[m-users.] Too Slow
rbuckley at ieee.org
Wed Apr 15 09:31:40 AEST 2015
Thank you, Matthias. The fix you propose is beyond my programming skills
and my interest level. But you've given me insight into where the problem
lies. I think the memory blowup problem may be the result of the "rho/1"
procedure being coded in such a way that it isn't tail recursive. That
problem, I can tackle.
On Tue, Apr 14, 2015 at 10:39 AM, Matthias Guedemann <matthias at guedemann.org
> Hi Robert,
> > -disable-most-grades option. I am very disappointed with the slowness
> > of the procedures written for Mercury, and sometimes memory usage
> > begins to blow up (slowly, over time as the process runs. Some of
> > these run overnight). When I say I'm disappointed in the Mercury
> > performance, I mean that by comparison with similar procedures I run
> > written in Prolog, Erlang, Haskell, and Scheme, Mercury is much too
> > slow, often taking 10 times or more as much time to complete. The
> > Mercury runs I've made (not including those abandoned because of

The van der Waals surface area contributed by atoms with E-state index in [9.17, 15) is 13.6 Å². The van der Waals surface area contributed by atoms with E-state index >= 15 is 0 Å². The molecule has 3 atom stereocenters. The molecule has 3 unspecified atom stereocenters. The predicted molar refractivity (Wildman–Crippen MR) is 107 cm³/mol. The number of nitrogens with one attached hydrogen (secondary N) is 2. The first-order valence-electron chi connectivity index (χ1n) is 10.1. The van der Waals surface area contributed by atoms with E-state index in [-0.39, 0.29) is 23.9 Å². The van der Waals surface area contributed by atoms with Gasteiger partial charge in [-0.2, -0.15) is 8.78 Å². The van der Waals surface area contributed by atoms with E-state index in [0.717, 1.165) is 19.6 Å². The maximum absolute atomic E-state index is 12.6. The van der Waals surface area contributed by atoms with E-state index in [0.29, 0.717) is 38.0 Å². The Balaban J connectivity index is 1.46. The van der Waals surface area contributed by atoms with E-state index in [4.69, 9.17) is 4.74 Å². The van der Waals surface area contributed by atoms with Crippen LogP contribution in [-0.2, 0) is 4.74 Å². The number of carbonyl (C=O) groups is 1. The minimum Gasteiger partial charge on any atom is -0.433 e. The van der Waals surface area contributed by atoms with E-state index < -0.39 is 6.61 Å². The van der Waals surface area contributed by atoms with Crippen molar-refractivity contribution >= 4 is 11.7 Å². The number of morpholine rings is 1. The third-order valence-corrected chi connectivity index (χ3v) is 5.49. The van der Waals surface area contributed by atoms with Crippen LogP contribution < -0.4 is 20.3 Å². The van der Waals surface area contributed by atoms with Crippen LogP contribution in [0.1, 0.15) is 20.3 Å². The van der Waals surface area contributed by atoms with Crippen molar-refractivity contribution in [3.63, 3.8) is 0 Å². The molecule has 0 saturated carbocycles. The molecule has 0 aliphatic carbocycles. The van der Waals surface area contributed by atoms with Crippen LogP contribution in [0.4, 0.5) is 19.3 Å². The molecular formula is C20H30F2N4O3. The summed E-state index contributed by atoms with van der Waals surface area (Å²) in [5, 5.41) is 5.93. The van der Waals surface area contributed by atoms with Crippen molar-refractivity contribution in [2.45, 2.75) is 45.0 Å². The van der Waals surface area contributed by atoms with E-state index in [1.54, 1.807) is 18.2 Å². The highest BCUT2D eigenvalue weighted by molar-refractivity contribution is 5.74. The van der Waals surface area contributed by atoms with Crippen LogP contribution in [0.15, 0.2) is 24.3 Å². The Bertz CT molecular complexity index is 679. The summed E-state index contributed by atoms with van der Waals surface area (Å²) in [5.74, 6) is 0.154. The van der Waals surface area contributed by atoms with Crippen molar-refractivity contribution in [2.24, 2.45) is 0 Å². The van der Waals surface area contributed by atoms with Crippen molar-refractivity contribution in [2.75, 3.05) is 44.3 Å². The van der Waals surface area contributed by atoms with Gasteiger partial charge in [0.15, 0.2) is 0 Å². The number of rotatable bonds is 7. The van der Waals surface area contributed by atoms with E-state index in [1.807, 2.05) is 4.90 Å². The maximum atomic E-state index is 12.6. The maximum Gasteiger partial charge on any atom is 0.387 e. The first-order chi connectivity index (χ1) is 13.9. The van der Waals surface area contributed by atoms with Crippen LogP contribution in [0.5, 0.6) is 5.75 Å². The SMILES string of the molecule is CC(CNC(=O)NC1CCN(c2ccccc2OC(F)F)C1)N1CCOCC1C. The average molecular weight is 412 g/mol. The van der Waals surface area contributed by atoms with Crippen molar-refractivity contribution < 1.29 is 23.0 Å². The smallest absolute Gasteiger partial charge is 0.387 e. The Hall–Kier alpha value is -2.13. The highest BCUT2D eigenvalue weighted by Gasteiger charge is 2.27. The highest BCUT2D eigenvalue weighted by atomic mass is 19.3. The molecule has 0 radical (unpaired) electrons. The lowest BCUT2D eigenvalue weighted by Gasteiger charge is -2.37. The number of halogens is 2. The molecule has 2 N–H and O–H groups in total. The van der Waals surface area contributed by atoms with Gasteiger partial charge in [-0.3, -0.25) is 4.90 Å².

> > memory blowup) do complete and get correct results, but take way too
> > much time to run.
> In my opinion, the principal reason for this is that the Mercury
> implementation for big integers is written in pure Mercury. In contrast,
> Haskell calls GMP via FFI. GMP is a highly optimized library written in
> C. For the other languages, it depends on the implementation, but very
> likely they also use GMP or a similar library directly. The downside of
> using GMP or another library is the added dependency, of course.
> > Does anyone have any suggestions for speedup, other than "Avoid using
> > Mercury for this purpose"? I'm attaching copies of the source code of
> > the procedures that run so slowly.
> A while ago, I implemented a faster multiplication algorithm for Mercury
> (parallel for asm_fast.par.gc.stseg), but IIRC Miller-Rabin requires
> primarily fast modulo and division. I am interested in optimizing these
> routines, too, but have not yet put any work into it. In my opinion,
> there is potential in optimizing the division and modulo algorithms and
> maybe also in optimizing the representation of big integers (currently
> lists of 14 bit digits), but to be honest, I think that reaching the
> speed of anything based directly on GMP is unrealistic.
> Best regards,
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